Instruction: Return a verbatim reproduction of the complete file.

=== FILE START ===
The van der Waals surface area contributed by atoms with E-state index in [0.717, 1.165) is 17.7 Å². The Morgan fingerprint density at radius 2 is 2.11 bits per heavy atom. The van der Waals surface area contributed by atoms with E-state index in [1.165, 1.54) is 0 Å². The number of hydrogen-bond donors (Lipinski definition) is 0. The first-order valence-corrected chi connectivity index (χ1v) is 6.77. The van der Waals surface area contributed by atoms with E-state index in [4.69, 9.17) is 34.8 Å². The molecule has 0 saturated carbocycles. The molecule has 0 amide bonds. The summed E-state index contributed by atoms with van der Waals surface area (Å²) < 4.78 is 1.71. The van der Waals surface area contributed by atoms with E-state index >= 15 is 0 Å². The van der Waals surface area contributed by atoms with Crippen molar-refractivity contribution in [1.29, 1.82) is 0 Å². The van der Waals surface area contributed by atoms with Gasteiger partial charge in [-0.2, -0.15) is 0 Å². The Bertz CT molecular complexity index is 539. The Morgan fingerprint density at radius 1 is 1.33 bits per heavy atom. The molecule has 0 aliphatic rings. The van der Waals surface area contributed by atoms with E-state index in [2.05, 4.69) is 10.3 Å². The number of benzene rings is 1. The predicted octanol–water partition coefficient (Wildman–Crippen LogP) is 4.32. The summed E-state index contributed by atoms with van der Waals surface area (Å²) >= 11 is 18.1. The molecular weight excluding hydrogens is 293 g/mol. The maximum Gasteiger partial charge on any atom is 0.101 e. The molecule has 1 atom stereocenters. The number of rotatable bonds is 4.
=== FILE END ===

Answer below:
The van der Waals surface area contributed by atoms with E-state index in [0.717, 1.165) is 17.7 Å². The Morgan fingerprint density at radius 2 is 2.11 bits per heavy atom. The van der Waals surface area contributed by atoms with E-state index in [1.165, 1.54) is 0 Å². The number of hydrogen-bond donors (Lipinski definition) is 0. The first-order valence-corrected chi connectivity index (χ1v) is 6.77. The van der Waals surface area contributed by atoms with E-state index in [4.69, 9.17) is 34.8 Å². The molecule has 0 saturated carbocycles. The molecule has 0 amide bonds. The summed E-state index contributed by atoms with van der Waals surface area (Å²) < 4.78 is 1.71. The van der Waals surface area contributed by atoms with E-state index >= 15 is 0 Å². The van der Waals surface area contributed by atoms with Crippen molar-refractivity contribution in [1.29, 1.82) is 0 Å². The van der Waals surface area contributed by atoms with Gasteiger partial charge in [-0.2, -0.15) is 0 Å². The Bertz CT molecular complexity index is 539. The Morgan fingerprint density at radius 1 is 1.33 bits per heavy atom. The molecule has 0 aliphatic rings. The van der Waals surface area contributed by atoms with E-state index in [2.05, 4.69) is 10.3 Å². The number of benzene rings is 1. The predicted octanol–water partition coefficient (Wildman–Crippen LogP) is 4.32. The summed E-state index contributed by atoms with van der Waals surface area (Å²) >= 11 is 18.1. The molecular weight excluding hydrogens is 293 g/mol. The maximum Gasteiger partial charge on any atom is 0.101 e. The molecule has 1 atom stereocenters. The number of rotatable bonds is 4.